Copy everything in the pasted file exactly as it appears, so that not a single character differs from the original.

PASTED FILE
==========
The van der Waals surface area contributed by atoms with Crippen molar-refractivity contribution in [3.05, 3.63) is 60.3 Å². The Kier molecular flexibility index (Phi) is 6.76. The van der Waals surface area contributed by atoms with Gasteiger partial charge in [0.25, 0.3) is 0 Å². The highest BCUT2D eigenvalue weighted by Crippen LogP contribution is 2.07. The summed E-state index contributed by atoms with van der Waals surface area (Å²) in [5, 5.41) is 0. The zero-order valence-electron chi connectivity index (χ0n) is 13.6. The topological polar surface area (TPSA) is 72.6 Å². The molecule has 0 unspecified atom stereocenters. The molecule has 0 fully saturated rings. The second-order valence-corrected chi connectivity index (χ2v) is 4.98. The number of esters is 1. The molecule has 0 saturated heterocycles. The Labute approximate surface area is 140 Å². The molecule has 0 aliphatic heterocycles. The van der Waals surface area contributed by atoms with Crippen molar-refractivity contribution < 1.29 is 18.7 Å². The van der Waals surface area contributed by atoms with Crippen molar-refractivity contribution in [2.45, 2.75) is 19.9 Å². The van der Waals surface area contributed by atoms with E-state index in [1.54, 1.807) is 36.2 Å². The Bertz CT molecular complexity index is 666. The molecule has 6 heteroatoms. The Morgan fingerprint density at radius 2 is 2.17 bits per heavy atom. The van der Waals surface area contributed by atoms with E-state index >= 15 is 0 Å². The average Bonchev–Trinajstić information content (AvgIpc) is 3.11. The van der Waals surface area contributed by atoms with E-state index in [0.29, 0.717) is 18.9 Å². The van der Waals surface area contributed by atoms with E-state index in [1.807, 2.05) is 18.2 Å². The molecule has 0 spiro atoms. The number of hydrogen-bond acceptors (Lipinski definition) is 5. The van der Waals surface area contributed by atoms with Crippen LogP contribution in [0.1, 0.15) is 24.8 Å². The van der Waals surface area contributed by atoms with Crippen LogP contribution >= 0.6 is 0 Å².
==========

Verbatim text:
The van der Waals surface area contributed by atoms with Crippen molar-refractivity contribution in [3.05, 3.63) is 60.3 Å². The Kier molecular flexibility index (Phi) is 6.76. The van der Waals surface area contributed by atoms with Gasteiger partial charge in [0.25, 0.3) is 0 Å². The highest BCUT2D eigenvalue weighted by Crippen LogP contribution is 2.07. The summed E-state index contributed by atoms with van der Waals surface area (Å²) in [5, 5.41) is 0. The zero-order valence-electron chi connectivity index (χ0n) is 13.6. The topological polar surface area (TPSA) is 72.6 Å². The molecule has 0 unspecified atom stereocenters. The molecule has 0 fully saturated rings. The second-order valence-corrected chi connectivity index (χ2v) is 4.98. The number of esters is 1. The molecule has 0 saturated heterocycles. The Labute approximate surface area is 140 Å². The molecule has 0 aliphatic heterocycles. The van der Waals surface area contributed by atoms with Crippen molar-refractivity contribution < 1.29 is 18.7 Å². The van der Waals surface area contributed by atoms with Crippen molar-refractivity contribution in [2.45, 2.75) is 19.9 Å². The van der Waals surface area contributed by atoms with E-state index in [1.54, 1.807) is 36.2 Å². The Bertz CT molecular complexity index is 666. The molecule has 6 heteroatoms. The Morgan fingerprint density at radius 2 is 2.17 bits per heavy atom. The van der Waals surface area contributed by atoms with E-state index >= 15 is 0 Å². The average Bonchev–Trinajstić information content (AvgIpc) is 3.11. The van der Waals surface area contributed by atoms with E-state index in [0.29, 0.717) is 18.9 Å². The van der Waals surface area contributed by atoms with E-state index in [1.807, 2.05) is 18.2 Å². The molecule has 0 spiro atoms. The number of hydrogen-bond acceptors (Lipinski definition) is 5. The van der Waals surface area contributed by atoms with Crippen LogP contribution in [0.1, 0.15) is 24.8 Å². The van der Waals surface area contributed by atoms with Crippen LogP contribution >= 0.6 is 0 Å².